This week, I listened to a room full of law students declaring the need for a Universal Basic Income (UBI). As you might expect, they were completely ignorant of the consequences of such a policy — and admittedly so. One student acknowledged that she had no idea how we would pay for it, and another offered that even though she didn’t know what would happen if we adopted a UBI, we just have to do it.
Allow me to fill in the facts for the economically illiterate.
UBI is a horrible for a great many reasons, not the least of which is that you have no right to point a gun at my head and steal my money just because you think it makes you a nicer person. But even within a pragmatic mindset — doing whatever works best regardless of the moral component — there is simply no logical argument for a Universal Basic Income.
One of the more prominent justifications you’ll find for a UBI among the Right (who would normally reject such an idea on rights, economic, and small government grounds) is that the advance of technology and automation will soon make the modern worker obsolete — once machines produce everything or even just take over an industry like transportation, rampant unemployment will necessitate compensation in the form of UBI. This Luddite hogwash has existed for centuries, and it has been proven wrong for centuries. As described in Adam Smith’s Wealth of Nations and Henry Hazlitt in Economics in One Lesson, neither the automation of pins, textiles, nor automobiles could curb the growth of labor and prosperity in the United States. Yes, some industries were largely swept up thanks to automation, such as blacksmiths and buggy manufacturers following the advent of cars, but workers have consistently adapted to an ever-changing market. In the modern era, Oren Cass at National Review highlights, “the U.S. labor market has…[added] 80 million net jobs since computers started coming on the scene in the 1960s and more than 25 million since the Internet became mainstream in the 1990s.”
The next flaw inherent in a UBI is that it is either too small to stand on its own or so big that it destroys the incentive to work. Take, for instance, the proposal of Charles Murray (a conservative) to allot $13,000 annually to every adult over the age of 21, with $3,000 of that amount going toward mandatory medical funding, leaving $10,000 of disposable income per adult over 21. But under our current system, Medicare alone costs $11,000 per recipient and Social Security amounts to $16,000 per recipient. With less than half of that total in UBI, you can either eliminate these programs and see drastic reductions in the quality and/or availability of care, or you will have to pile UBI on top of these already unsustainable programs. Keep in mind that Social Security is headed for insolvency, and even at the most generous estimates, if you took 100% of the wealth of the top 1%, you could only fund Medicare (just Medicare as it currently stands) for three years and nine months (that same amount couldn’t pay for Medicare-for-All for even six months). As Thomas Sowell points out, “[Milton] Friedman’s plan for a negative income tax to help the poor has already been put into practice. But, contrary to his intention to have this replace the welfare state bureaucracy, it has been simply tacked on to all the many other government programs, instead of replacing them.” Additionally, a single mother with two children bringing in $10,000 of disposable income is still only halfway to reaching the poverty line, so she would likely continue to need social safety net services.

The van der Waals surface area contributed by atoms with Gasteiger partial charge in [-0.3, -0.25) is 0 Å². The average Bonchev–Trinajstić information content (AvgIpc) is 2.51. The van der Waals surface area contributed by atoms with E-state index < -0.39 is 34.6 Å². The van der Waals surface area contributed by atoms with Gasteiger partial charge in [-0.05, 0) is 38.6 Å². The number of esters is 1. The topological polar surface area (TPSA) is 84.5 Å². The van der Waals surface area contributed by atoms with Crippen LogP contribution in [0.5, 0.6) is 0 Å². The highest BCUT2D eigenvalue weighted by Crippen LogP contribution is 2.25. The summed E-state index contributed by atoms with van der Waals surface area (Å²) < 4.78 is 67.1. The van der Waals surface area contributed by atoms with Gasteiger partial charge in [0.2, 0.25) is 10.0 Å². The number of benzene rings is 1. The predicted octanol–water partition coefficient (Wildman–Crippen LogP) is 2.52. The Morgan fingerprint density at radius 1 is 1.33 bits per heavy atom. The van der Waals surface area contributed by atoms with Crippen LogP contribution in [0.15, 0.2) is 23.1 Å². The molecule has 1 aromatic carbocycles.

On the other hand, the promise of UBI would disincentivize work to a degree. A two-parent household would pull in $20,000 of disposable income, plus $6,000 worth of health coverage, which is equivalent to just one of those parents working full time at approximately $13 per hour, and that’s without factoring in taxes on your paycheck that don’t apply to a UBI. So why work at all? Maybe you want to earn on top of that $20,000, but careful not to earn too much! Once your income exceeds $30,000, your government check can be cut in half — phased down to a minimum of $6,500 when you reach $60,000 annually. So at $29,999 annually, you’re still possibly making more than the guy earning $35,000 — wherever that exact cutoff happens, the point is that there’s an amount where you’re richer by making less. So where’s the incentive to grow? Unless you can magically jump from $15 an hour to $18 an hour or more, then there is none. To grow is to shrink. To gain is to lose.
And without the need to work, let’s be honest — most people won’t. Many people’s ultimate goal is retirement; we only work because we have to provide. But make government the provider and suddenly that frees up your schedule. With a decrease in labor and the profit motive comes a drop off in innovation and growth, leading to societal stagnation. And with such heavily reduced responsibility comes the loss of purpose, likely leading to greater rates of mental illness, suicide, and hedonism.
But each of these previous results are probably irrelevant because they assume that monetary value will remain constant, which of course it won’t. Just like with an artificially increased minimum wage, rent control, or stimulus, supply and demand are likewise artificially affected, skewing the market. As universal income increases, so does rent. And utilities. And groceries. And gas. And, well, you get the idea. An annual increase of income of $10,000 per person means an annual increase of expenditures by $10,000 per person. Nothing changes, except for the fact that we still can’t afford it, we’ve lost our purpose and desire to grow, and the quality of our goods and services suffers a sharp decline.
When everyone’s $10,000 richer, no one is. In fact, we’re all worse off. So no, UBI is not the moral choice, nor the logical choice, and we most certainly don’t “just have to do it.”